At least 2 years will be spent as an SHO, including 3 months training in Intensive Care Medicine. An initial assessment of competency occurs after 3 – 6 months to allow working without direct clinical supervision. To enter the SpR grade the SHO must have passed 10 workplace assessments, demonstrated acceptable attitudes and behaviour, passed the Primary FRCA or equivalent and obtained the SHO Training Certificate.

The SpR training consists of 5 years. Year 1 and 2 can only be completed in Ireland or the UK and the trainee must have passed the required workplace assessments, the Final FRCA or equivalent and been issued with the SpR 1 / 2 Training Certificate in order to progress to year 3.

The final 3 years are more flexible to accommodate special interests which will prepare the trainee for the consultant post. Satisfactory completion of training culminates in the award of a Certificate of Completion of Specialist Training (CCST) which is recognised across Europe.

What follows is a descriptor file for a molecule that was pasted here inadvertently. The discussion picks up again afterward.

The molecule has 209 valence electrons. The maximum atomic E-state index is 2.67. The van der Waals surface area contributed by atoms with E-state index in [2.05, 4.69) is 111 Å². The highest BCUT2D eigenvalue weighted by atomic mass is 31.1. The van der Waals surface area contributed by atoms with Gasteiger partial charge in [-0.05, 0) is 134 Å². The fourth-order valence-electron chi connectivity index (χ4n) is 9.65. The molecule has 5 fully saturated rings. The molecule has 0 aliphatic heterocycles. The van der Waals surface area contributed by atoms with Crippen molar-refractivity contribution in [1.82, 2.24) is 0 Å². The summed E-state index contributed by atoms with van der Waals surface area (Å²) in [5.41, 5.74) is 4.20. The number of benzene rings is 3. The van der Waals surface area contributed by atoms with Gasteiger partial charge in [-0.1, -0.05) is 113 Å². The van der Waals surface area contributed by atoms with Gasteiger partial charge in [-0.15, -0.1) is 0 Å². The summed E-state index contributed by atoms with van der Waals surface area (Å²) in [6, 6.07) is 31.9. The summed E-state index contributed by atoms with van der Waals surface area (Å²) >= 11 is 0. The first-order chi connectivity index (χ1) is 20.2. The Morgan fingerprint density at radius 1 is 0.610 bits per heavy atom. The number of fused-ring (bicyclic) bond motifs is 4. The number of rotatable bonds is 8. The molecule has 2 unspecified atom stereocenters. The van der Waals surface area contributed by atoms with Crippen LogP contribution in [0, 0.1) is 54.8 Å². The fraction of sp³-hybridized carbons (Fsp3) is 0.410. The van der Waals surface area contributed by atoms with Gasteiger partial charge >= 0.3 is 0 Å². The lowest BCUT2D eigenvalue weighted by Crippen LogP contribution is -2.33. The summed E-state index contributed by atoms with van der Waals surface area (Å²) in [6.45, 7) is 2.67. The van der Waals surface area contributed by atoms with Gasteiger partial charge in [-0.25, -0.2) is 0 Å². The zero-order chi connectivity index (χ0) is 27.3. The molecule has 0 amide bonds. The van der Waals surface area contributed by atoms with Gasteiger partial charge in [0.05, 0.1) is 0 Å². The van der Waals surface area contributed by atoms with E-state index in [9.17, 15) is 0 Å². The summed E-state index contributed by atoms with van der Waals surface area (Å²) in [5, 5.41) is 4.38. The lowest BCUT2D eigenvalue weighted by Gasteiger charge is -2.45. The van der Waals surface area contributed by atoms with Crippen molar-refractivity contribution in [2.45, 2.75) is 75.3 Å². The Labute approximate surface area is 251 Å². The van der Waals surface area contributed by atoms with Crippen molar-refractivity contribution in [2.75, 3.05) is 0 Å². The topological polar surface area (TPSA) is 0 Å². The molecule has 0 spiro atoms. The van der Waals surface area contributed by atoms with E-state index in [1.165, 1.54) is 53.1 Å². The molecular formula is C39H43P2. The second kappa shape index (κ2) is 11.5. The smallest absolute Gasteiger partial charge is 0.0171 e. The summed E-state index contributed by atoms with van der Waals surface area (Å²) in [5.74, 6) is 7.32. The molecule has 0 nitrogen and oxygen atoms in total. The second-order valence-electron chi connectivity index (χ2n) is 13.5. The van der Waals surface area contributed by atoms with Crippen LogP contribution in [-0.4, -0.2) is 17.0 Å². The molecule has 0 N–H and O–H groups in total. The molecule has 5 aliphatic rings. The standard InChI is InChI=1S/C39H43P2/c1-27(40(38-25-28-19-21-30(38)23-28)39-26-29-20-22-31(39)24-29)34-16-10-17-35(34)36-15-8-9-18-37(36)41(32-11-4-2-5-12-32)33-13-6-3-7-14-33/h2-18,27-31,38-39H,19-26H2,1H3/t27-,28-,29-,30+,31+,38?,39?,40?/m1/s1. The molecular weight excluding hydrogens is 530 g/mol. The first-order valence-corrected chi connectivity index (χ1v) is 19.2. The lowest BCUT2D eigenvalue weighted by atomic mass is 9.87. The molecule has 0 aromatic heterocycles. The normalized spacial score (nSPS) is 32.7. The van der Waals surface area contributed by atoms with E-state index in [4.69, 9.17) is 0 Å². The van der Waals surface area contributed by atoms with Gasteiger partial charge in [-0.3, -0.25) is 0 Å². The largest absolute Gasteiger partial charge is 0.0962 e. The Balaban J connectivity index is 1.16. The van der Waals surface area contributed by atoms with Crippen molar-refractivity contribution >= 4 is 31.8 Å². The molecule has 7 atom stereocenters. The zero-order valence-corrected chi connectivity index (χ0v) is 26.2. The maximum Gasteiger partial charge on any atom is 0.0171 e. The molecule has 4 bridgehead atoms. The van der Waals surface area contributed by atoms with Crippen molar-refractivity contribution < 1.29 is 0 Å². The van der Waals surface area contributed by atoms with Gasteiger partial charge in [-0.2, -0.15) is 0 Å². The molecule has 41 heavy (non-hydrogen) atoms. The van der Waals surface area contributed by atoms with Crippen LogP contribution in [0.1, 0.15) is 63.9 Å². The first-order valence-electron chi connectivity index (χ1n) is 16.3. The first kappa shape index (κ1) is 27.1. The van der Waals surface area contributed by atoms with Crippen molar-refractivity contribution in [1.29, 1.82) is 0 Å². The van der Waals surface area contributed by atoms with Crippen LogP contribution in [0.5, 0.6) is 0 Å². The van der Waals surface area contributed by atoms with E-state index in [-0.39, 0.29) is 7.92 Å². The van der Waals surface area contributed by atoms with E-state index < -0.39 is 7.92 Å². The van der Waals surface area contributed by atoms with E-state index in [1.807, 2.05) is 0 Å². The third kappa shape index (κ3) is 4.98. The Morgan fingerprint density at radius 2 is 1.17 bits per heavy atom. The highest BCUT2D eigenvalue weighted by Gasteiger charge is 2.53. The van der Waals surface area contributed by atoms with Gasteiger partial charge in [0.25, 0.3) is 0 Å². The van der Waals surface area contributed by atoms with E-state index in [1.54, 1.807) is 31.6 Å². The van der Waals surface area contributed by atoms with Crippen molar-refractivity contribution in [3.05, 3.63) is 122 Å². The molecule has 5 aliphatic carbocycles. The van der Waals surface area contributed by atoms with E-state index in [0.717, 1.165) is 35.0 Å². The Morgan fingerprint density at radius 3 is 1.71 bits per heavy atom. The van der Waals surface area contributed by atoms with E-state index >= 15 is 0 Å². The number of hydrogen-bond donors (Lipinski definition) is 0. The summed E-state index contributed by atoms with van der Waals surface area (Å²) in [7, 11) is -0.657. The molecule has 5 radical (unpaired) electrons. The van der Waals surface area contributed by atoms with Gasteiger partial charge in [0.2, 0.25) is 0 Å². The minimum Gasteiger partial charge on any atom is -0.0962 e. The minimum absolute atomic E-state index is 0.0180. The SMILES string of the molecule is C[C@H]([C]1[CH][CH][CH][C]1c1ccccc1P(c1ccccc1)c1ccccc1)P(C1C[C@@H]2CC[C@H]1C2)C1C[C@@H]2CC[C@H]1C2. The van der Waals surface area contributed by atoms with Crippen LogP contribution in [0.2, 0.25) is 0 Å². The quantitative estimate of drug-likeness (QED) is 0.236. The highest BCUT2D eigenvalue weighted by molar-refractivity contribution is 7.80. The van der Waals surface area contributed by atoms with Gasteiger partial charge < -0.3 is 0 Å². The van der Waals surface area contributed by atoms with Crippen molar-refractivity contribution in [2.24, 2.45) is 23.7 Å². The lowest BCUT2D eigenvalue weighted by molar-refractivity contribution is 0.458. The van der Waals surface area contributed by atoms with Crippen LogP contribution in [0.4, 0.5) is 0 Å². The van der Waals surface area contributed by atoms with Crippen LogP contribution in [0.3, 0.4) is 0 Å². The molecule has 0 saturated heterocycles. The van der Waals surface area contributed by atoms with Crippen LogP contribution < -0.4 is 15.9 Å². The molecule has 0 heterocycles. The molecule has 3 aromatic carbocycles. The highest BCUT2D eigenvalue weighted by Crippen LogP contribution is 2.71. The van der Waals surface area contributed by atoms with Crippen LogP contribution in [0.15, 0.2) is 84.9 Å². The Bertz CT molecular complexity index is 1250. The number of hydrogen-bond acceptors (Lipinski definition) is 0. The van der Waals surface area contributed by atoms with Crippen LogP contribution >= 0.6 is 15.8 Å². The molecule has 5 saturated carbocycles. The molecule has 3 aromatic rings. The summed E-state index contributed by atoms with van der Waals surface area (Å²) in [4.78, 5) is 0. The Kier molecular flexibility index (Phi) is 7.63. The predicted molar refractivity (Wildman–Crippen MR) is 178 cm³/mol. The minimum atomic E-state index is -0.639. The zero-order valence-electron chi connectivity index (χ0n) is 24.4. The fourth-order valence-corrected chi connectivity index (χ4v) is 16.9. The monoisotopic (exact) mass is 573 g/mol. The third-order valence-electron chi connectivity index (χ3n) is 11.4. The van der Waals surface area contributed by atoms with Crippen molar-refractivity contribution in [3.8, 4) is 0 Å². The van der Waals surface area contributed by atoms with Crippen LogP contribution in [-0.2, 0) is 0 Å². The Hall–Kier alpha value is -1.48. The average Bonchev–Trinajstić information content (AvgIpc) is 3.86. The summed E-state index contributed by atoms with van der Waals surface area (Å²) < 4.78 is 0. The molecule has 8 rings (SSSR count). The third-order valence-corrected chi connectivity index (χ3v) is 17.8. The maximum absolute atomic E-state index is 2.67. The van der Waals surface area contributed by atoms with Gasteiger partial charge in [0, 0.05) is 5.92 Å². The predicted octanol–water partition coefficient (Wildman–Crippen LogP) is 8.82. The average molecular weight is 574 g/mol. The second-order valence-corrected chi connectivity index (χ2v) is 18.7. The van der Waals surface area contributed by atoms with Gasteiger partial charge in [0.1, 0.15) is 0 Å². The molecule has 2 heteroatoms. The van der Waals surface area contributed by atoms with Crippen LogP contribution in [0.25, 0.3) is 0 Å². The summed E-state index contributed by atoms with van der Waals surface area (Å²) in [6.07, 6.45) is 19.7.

The College of Anaesthetists RSCI 
Merrion Square, Dublin 2, Ireland 

Anaesthetists in Training in Ireland 
PO Box 6526, Dublin 4. 

The Association of Anaesthetists of Great Britain and Ireland (AAGBI) 
21 Portland Place, London W1B 1PY. 
Tel: 020 7631 1650. 
Fax: 020 7631 4352. 

Group of Anaesthetists in Training (GAT) 
The Association of Anaesthetists of Great Britain and Ireland, 
21 Portland Place, London W1B 1PY. 

Royal College of Anaesthetists 
48–49 Russell Square, London WC1B 4JY. 
Tel: 020 7813 1900. 
Fax: 020 7813 1876. 

Note: This text has been reproduced in part from the Association of Anaesthetists of Great Britain and Ireland publication entitled ’Your career in Anaesthesia’, 2nd Edition 



Interested in a Career in Anaesthesia? 
This document, compiled by the Anaesthetists in Training, gives useful information regarding a career in the specialites of Anaesthesia, Intensive Care and Pain Medicine

Anaesthesia in Australia and New Zealand